side at every step. Its back was covered with wool. The beast turned round,
and Gor Terr realised that it was a female Faetoid. She was walking erect,
and her forepaws dangled down to her knees. From time to time, she stooped
to pluck a plant or grub up a root.
Gor Terr shook with fury, making ready to pounce on the beast and deal
At that moment, something flashed past below and the Faetoid fell to
the ground. She was being suffocated by the spotted animal that Mada had
told him about.
Himself not knowing why, Gor Terr jumped down on the predator. The
animal roared, trying to struggle free of the weight that had landed on its
back. But Gor Terr jumped off and gripped it by the hind legs. The human
giant pulled the beast towards him, raised it into the air on his
outstretched hands and dashed its head against a tree-trunk, then flung the
inert body to one side.
The Faetoid rose to her feet and stared at Gor Terr with curiosity
rather than in fear. He even took offence.
"Am I really so like her fellow-creatures that I didn't even frighten
She approached him trustingly and said, "Dzin!"
Yes, that was what she said! These animals could pronounce articulate
words. If they were not wholly rational, then in a million or more cycles
they could become like the rational Faetians.
"Gor," said the Faetian, pointing at his naked, hairy chest. His shirt
had been ripped down to the waist.
"Dzin," repeated the Faetoid, and she pointed at herself. It would be
hard to say what thought process was taking place in the low-browed, sloping
skull. However, she too was capable of the gratitude innate in many Faetian
Dzin had obviously been overtaken by some kind of thought. She clutched
Gor Terr by the hand and pulled him along, gibbering incoherently.
Was she taking him to her lair, acknowledging him not only as her
saviour, but as her master?
Gor Terr frowned. He wanted to shoo her away and even raised his hand.
But she waited for the blow so meekly that he thought better of hitting her.
It occurred to him that she might lead him to the dwelling of her
fellow-creatures. What if his friends were still alive? Could he miss a
chance of going to their assistance? He pushed her forward and went after
Dzin was overjoyed and ran off, looking round at Gor Terr. Both moved
fast and soon crossed the same stream. She knew where a tree lay across it.
Dzin was afraid of water.
Then they walked through the Faetian camp on the shore of the lake. Gor
Terr could see the traces of a violent struggle. Bags and scientific
instruments lay scattered all round, but the victims of the struggle were
nowhere to be seen. Smel Ven had evidently not been able to use his weapon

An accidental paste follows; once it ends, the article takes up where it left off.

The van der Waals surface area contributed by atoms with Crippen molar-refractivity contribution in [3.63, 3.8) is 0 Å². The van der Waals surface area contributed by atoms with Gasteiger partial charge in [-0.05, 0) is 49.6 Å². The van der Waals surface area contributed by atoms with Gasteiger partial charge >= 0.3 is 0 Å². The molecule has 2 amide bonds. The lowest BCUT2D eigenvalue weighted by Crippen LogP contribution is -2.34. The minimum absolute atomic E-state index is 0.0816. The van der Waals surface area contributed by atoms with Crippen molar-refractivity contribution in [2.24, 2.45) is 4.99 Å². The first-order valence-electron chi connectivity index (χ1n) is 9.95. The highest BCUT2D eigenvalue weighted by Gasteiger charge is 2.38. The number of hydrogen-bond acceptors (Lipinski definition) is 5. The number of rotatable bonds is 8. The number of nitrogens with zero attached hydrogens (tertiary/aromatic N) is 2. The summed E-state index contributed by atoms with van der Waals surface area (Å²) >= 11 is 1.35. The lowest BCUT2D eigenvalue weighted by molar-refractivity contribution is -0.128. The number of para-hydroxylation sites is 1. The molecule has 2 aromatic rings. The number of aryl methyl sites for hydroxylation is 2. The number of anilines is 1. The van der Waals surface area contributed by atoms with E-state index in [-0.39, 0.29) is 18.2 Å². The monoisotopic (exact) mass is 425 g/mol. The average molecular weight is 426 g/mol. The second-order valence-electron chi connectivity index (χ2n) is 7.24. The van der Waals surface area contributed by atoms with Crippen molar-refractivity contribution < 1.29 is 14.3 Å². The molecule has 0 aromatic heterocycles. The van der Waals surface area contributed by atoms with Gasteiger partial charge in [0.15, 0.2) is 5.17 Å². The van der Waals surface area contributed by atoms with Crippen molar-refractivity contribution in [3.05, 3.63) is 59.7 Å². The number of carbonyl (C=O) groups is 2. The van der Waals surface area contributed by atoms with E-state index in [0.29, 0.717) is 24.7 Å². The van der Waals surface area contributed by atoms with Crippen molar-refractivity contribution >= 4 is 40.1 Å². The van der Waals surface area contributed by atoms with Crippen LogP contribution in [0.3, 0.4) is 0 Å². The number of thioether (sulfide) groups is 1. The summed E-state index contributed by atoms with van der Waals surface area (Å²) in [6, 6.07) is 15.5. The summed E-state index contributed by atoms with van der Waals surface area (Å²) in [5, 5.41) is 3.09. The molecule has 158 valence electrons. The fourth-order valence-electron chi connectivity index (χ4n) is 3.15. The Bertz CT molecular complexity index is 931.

and had been seized by the beasts.
Dzin looked at Gor Terr, but he prodded her firmly in the back. That
was evidently the kind of treatment she understood best. She looked round,
bared her fangs in the semblance of a grin and joyfully ran on ahead.
Soon she stopped and made a warning sign, if the movement of her paw
meant anything at all.
Gor Terr looked cautiously out from behind a tree growing on the edge
of a gully. On the opposite side he could see caves, and down below swarmed
a herd of shaggy beasts. He could hear them growling, bellowing and
Gor Terr saw Smel Ven among the Faetoid predators. He was standing
proudly in their midst, with many of them clutching him. For some reason,
they had not yet killed him.
At this point, Gor Terr realised that these creatures could not tie
people up, they could only hold the prisoner with their forepaws while
standing on their hind legs. But what if they didn't slaughter their victim
before devouring him? What if they didn't like dead flesh?
The Faetoids began roaring down below. Smel Ven was hurled to the
ground and the shaggy bodies piled on top of him, tearing him to pieces.
It was too much for Gor Terr. He felt sick.
But Smel Ven never uttered a groan or a cry. Gor Terr had never thought
it possible to have such superhuman fortitude. He felt ashamed of his own
weakness. He was almost about to jump down, but saw Mada, Ave and Toni Fae
on the opposite cliff. They had evidently not been slaughtered so that they
could be eaten alive. All of them, like Smel Ven, were unbound. But four
beasts were holding each by the hands and feet. The Faetians couldn't move
Gor Terr turned to Dzin. She sprang back and lay on the ground,
pretending to have fallen asleep. Then she jumped up, waved her paw towards
the beasts who were devouring their victim and again threw herself down on
The engineer understood. Dzin was trying to explain that they would go
to sleep as soon as they had gorged themselves.
Dzin was right. She knew her fellow-creatures well.
They soon lay down in a heap and began snoring.
Only the sentries stayed in their places, pretending to be awake, but
actually nodding their shaggy heads.
Gor Terr was not very hopeful of success. Still, he crawled to one side
and silently moved across the gully. When he had crawled up to the cave in
which the prisoners were lying, he jumped to his feet at the entrance.
Ave Mar was lying nearest to him with a useless pistol at his side.
Before the flesh-glutted sentries could make a move, Gor Terr proceeded
to dispatch them by methods ordered by Yar Jupi in schools for the
Superiors. He struck with precision in the morning light. The sensitive
spots of the Faetoids were almost the same as those of the Faetians. The
shaggy beasts rolled over without a sound. Gor Terr snatched up Ave Mar's
pistol and fired point-blank at the fourth Faetoid who was still gripping